College of Law facing internal investigation

The University’s College of Law is facing an investigation after reports were confirmed that the profile for the class of 2014 contained inaccurate information. Upon confirmation of these inaccuracies by the University’s Office of Legal Counsel, the information was taken down from the college’s website and other promotional materials printed by the College of Law.

Paul Pless, assistant dean for admissions and financial aid for the College of Law, has been placed on administrative leave, according to a press release Sunday. John Colombo, associate dean for academic affairs, has assumed these duties. Students and faculty in the College of Law received an email Friday evening from Bruce Smith, Dean of the College of Law, explaining the situation, including the administrative change.

“Pending conclusion of this review, Associate Dean John Colombo has been placed in charge of the office in the College that is responsible for the collection and dissemination of student selectivity data,” said Smith in an email, which was also signed by Richard Wheeler, Interim Provost.

The information in question includes median LSAT scores and GPAs of the first year law students, according to the press release.

University spokesman Tom Hardy said the inaccuracies were brought to the attention of the University’s Ethics Office, which decided the matter warranted further review. According to the press release, the Ethics Office was notified on August 26. The matter was then brought to the Office of Legal Counsel.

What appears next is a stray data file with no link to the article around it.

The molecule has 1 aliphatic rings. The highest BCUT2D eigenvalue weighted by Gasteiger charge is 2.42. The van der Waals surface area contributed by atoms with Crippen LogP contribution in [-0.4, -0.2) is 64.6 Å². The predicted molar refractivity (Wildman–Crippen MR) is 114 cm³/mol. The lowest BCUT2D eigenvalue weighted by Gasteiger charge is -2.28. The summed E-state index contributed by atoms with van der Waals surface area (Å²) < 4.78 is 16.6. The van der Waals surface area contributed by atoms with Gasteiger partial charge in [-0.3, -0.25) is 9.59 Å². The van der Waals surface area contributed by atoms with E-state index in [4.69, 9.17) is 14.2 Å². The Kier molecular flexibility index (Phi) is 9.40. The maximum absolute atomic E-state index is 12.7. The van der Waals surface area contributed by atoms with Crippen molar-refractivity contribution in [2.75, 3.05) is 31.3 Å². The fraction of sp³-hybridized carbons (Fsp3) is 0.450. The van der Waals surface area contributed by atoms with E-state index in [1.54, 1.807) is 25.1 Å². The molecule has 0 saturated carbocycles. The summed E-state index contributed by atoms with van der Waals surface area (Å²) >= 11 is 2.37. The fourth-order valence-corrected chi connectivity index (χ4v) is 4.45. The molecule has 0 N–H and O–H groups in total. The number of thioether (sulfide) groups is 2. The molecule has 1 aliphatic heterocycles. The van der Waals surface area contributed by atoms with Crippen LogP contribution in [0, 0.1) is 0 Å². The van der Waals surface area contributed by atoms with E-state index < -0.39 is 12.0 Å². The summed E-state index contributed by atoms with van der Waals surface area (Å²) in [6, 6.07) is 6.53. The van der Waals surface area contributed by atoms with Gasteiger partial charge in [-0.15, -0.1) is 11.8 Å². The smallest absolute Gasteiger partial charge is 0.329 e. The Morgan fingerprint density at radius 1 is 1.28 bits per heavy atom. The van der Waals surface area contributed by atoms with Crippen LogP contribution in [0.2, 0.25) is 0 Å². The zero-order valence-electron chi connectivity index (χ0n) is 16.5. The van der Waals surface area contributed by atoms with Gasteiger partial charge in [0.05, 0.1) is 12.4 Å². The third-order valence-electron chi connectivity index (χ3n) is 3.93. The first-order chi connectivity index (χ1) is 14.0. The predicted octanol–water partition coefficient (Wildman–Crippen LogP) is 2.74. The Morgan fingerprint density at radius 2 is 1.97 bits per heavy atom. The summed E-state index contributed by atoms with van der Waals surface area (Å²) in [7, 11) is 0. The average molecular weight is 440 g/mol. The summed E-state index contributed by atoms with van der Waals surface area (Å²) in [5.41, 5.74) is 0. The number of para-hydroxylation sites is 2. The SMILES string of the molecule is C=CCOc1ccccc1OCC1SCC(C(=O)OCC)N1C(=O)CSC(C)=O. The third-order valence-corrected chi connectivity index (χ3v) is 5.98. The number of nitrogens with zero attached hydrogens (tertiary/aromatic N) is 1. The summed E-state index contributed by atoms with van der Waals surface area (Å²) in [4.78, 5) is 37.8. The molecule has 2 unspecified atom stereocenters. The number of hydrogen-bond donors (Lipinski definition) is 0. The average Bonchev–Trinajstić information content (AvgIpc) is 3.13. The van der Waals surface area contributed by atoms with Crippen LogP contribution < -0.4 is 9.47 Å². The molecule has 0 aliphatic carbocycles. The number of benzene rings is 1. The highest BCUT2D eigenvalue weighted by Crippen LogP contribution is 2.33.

Both offices are leading the investigation, along with outside resources including Theodore Chung of the Jones Day law firm and Duff & Phelps, a firm “with expertise in data processing and forensic analysis,” according to Smith’s email.

“Mr. Chung is a well-recognized expert in conducting internal investigations,” Smith said in the email.

Hardy explained that the information on applicants, including LSAT scores and GPAs, is sent to the College of Law from a clearinghouse. The college then transfers the information to its own spreadsheets to use as part of its review process when the college is looking at applicants. Later, the information is compiled by a member of the admissions staff, Hardy said.

The investigation will analyze this year’s information and determine the correct median LSAT score and GPA of the class of 2014. Hardy said that if other discrepancies come up in the investigation, more information will be analyzed for accuracy, including the published information regarding profiles of years past.

“We’re going to be conducting an extensive inquiry to see whether or not there have been any other discrepancies that need to be addressed,” Hardy said.

The College of Law’s class of 2014 is made up of 184 students, according to enrollment numbers released last week. That number is 44 fewer students than the class of 2013, which had 228 new law students last year.